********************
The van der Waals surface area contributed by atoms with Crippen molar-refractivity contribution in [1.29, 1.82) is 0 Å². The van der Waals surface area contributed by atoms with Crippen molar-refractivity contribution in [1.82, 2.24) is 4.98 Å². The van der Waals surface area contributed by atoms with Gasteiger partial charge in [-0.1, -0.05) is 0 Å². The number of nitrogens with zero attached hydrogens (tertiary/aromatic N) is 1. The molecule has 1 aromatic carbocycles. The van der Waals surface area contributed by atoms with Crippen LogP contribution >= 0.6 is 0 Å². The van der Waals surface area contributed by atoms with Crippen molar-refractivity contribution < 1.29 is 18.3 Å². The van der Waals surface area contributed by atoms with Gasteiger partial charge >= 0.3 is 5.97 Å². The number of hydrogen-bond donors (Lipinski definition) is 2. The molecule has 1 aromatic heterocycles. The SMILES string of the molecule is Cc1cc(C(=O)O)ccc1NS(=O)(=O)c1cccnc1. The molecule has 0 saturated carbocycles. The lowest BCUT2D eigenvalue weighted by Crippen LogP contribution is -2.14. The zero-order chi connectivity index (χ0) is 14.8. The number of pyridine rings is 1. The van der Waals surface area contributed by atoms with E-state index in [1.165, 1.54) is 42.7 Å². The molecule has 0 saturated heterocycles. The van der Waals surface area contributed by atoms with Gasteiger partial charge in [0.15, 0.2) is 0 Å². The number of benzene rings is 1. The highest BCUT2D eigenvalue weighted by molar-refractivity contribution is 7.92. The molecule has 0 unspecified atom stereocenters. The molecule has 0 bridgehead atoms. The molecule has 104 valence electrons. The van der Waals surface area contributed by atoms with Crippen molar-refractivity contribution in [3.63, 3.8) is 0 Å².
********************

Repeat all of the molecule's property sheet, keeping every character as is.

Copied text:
The van der Waals surface area contributed by atoms with Crippen molar-refractivity contribution in [1.29, 1.82) is 0 Å². The van der Waals surface area contributed by atoms with Crippen molar-refractivity contribution in [1.82, 2.24) is 4.98 Å². The van der Waals surface area contributed by atoms with Gasteiger partial charge in [-0.1, -0.05) is 0 Å². The number of nitrogens with zero attached hydrogens (tertiary/aromatic N) is 1. The molecule has 1 aromatic carbocycles. The van der Waals surface area contributed by atoms with Crippen LogP contribution >= 0.6 is 0 Å². The van der Waals surface area contributed by atoms with Crippen molar-refractivity contribution < 1.29 is 18.3 Å². The van der Waals surface area contributed by atoms with Gasteiger partial charge >= 0.3 is 5.97 Å². The number of hydrogen-bond donors (Lipinski definition) is 2. The molecule has 1 aromatic heterocycles. The SMILES string of the molecule is Cc1cc(C(=O)O)ccc1NS(=O)(=O)c1cccnc1. The molecule has 0 saturated carbocycles. The lowest BCUT2D eigenvalue weighted by Crippen LogP contribution is -2.14. The zero-order chi connectivity index (χ0) is 14.8. The number of pyridine rings is 1. The van der Waals surface area contributed by atoms with E-state index in [1.165, 1.54) is 42.7 Å². The molecule has 0 saturated heterocycles. The van der Waals surface area contributed by atoms with Gasteiger partial charge in [0.15, 0.2) is 0 Å². The number of benzene rings is 1. The highest BCUT2D eigenvalue weighted by molar-refractivity contribution is 7.92. The molecule has 0 unspecified atom stereocenters. The molecule has 0 bridgehead atoms. The molecule has 104 valence electrons. The van der Waals surface area contributed by atoms with Crippen molar-refractivity contribution in [3.63, 3.8) is 0 Å².